K-2 Book Adventure Program Summary: Dr. Seuss Celebration
Our February “K-2 Book Adventure” program was all about Seuss. We had 100 or so kids, mostly 5-8 years old, and 50 or so grown-ups. Terri, Sheila, and I presented. We built it mostly around two stories, with miscellaneous Seuss stuff in between. I wanted to steer clear of the best known Seuss stories, knowing the kids would get their fill during Read Across America Day a couple weeks later.
Seuss Facts: To start the event, and at three other interludes, we did quick “Seuss Facts.” I put on my Cat in the Hat hat, Terri leads the kids in a drum roll, and PowerPoint slides frame the facts. We tried not to overwhelm them with information…I really wanted to talk about how Marvin K. Mooney Will You Please Go Now was aimed at Richard Nixon and how And to Think That I Saw It On Mulberry Street inspired John Fogerty to write “Looking Out My Backdoor” for CCR, but those were more parent-y things I guess. So we went with: 1) the 25+ rejections before Mulberry Street was published; 2) the challenge of writing a book with 50 words (Green Eggs and Ham), showing the 50 words in alphabetical order...not sure if the kids got the point, but it pleased me somehow; 3) the books written as Theo. LeSieg; and 4) the Geisel Award. These interludes had some visual elements and worked as transitions between stories. And I was especially pleased that most of the Geisel Award books that we had on display did get checked out after the program.
“A Gallery of Seuss Creatures”
: We scanned five or six creatures from his books, along with a line or two from the book. Such as this quote from If I Ran the Zoo:
“I’ll go to the far-away mountains of Tobsk / Near the river of Nobsk / and I’ll bring back an Obsk /A sort of a kind of a Thing-a-ma-Bobsk / Who only eats rhubarb and corn-on-the-cobsk.” And show the picture. This was a fun way to highlight Seuss’ verbal and visual creativity and get the kids curious about some of the books they may not have read yet.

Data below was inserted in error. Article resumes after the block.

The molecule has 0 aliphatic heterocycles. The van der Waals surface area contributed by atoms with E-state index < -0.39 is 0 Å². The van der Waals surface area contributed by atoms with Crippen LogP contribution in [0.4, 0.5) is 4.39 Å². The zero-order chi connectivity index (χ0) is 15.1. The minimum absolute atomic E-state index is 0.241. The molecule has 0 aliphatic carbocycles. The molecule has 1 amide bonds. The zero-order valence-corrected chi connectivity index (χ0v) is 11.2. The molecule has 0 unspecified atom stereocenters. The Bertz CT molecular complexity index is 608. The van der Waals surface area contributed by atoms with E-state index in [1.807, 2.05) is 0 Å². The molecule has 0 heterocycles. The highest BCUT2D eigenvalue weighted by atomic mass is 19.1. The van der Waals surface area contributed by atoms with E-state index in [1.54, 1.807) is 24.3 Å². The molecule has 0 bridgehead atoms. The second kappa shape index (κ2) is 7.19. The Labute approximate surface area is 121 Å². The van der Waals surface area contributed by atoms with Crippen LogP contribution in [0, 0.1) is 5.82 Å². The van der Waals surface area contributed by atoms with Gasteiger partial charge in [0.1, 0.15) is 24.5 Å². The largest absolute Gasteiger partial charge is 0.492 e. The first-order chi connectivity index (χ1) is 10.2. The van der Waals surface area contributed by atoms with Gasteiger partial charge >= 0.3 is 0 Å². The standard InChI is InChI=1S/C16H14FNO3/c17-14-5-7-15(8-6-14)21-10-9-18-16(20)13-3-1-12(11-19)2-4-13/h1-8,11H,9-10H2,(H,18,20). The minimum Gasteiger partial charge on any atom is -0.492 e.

Fox in Socks
: We picked three of the tongue twisters from this one, using scanned images from the book to set it up. We each read the long tongue twisty section, then called on a child to try one phrase, such as "...a tweetle beetle bottle puddle paddle battle muddle." Then all the kids tried it. PowerPoint worked neatly here, as we could show the full scanned page, but click to highlight the shorter phrase.
Hop on Pop
: We always need to get them on their feet at about the 30
minute mark, but I was stumped for a Seuss stretch for a while. Hop on Pop
was the best I could come up with. We had them stand and hop to the refrain from the book: “Hop, hop, we hop on pop.” Then it was “what else can we do?....Jump! So it’s: Jump, jump, we jump on a stump.” The idea was to get them moving, plus rhyming at the same time. I’m not sure it was especially successful, but they stood up and they moved around, and that was good enough.
Another three person act out, with details in a separate post
We finished with a simple craft: decorate a white bag as a "Cat in the Hat" hat (or any kind of hat, really).
: Every month we visit either the K, 1st, or 2nd grade kids at each of our two elementaries to promote the event in a 15-20 minute presentation. This time we did the first bit of "The Sneetches
," though without the "Star Off / Star On Machines" and with just Sheila and I, no child volunteers. At the first school we also shared some Seuss facts that just weren't exciting enough, so for the second school we scrapped those and did the first part of "What Was I Scared Of
" and that was much better.
Previous K-2 Book Adventure programs were: “Dragons,” “Arnold Lobel,” and “Fractured Fairy Tales,” and "Bug Tales
." Details for all may follow in separate posts, though it may be a while…